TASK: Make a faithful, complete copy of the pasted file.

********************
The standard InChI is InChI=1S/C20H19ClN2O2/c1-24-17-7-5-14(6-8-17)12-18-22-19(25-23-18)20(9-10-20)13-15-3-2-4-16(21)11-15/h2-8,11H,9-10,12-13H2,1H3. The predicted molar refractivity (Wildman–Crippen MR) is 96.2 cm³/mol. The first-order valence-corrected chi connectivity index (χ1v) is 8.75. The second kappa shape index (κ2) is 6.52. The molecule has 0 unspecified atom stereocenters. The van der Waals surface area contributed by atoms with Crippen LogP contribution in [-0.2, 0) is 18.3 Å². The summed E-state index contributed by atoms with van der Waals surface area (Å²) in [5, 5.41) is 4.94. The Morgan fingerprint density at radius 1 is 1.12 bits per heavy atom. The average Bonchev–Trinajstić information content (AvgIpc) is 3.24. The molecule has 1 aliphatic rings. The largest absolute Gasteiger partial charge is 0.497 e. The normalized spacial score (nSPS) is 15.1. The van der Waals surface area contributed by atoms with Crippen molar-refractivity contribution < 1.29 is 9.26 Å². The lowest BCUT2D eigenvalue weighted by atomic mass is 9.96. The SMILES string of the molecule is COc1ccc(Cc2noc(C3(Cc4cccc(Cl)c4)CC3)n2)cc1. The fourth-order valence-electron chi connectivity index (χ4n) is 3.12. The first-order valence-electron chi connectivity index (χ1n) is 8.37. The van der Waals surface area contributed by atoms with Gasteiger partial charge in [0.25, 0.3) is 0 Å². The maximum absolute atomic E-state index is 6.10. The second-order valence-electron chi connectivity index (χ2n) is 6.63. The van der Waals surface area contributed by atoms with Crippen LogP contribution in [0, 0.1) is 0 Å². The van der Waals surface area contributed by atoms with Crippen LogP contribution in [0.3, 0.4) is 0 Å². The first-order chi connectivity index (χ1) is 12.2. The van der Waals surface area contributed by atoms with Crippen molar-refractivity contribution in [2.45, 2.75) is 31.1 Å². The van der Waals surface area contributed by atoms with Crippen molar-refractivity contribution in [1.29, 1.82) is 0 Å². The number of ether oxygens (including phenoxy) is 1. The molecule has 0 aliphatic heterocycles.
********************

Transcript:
The standard InChI is InChI=1S/C20H19ClN2O2/c1-24-17-7-5-14(6-8-17)12-18-22-19(25-23-18)20(9-10-20)13-15-3-2-4-16(21)11-15/h2-8,11H,9-10,12-13H2,1H3. The predicted molar refractivity (Wildman–Crippen MR) is 96.2 cm³/mol. The first-order valence-corrected chi connectivity index (χ1v) is 8.75. The second kappa shape index (κ2) is 6.52. The molecule has 0 unspecified atom stereocenters. The van der Waals surface area contributed by atoms with Crippen LogP contribution in [-0.2, 0) is 18.3 Å². The summed E-state index contributed by atoms with van der Waals surface area (Å²) in [5, 5.41) is 4.94. The Morgan fingerprint density at radius 1 is 1.12 bits per heavy atom. The average Bonchev–Trinajstić information content (AvgIpc) is 3.24. The molecule has 1 aliphatic rings. The largest absolute Gasteiger partial charge is 0.497 e. The normalized spacial score (nSPS) is 15.1. The van der Waals surface area contributed by atoms with Crippen molar-refractivity contribution < 1.29 is 9.26 Å². The lowest BCUT2D eigenvalue weighted by atomic mass is 9.96. The SMILES string of the molecule is COc1ccc(Cc2noc(C3(Cc4cccc(Cl)c4)CC3)n2)cc1. The fourth-order valence-electron chi connectivity index (χ4n) is 3.12. The first-order valence-electron chi connectivity index (χ1n) is 8.37. The van der Waals surface area contributed by atoms with Gasteiger partial charge in [0.25, 0.3) is 0 Å². The maximum absolute atomic E-state index is 6.10. The second-order valence-electron chi connectivity index (χ2n) is 6.63. The van der Waals surface area contributed by atoms with Crippen LogP contribution in [0, 0.1) is 0 Å². The van der Waals surface area contributed by atoms with Crippen LogP contribution in [0.3, 0.4) is 0 Å². The first-order chi connectivity index (χ1) is 12.2. The van der Waals surface area contributed by atoms with Crippen molar-refractivity contribution in [2.45, 2.75) is 31.1 Å². The van der Waals surface area contributed by atoms with Crippen molar-refractivity contribution in [1.29, 1.82) is 0 Å². The number of ether oxygens (including phenoxy) is 1. The molecule has 0 aliphatic heterocycles.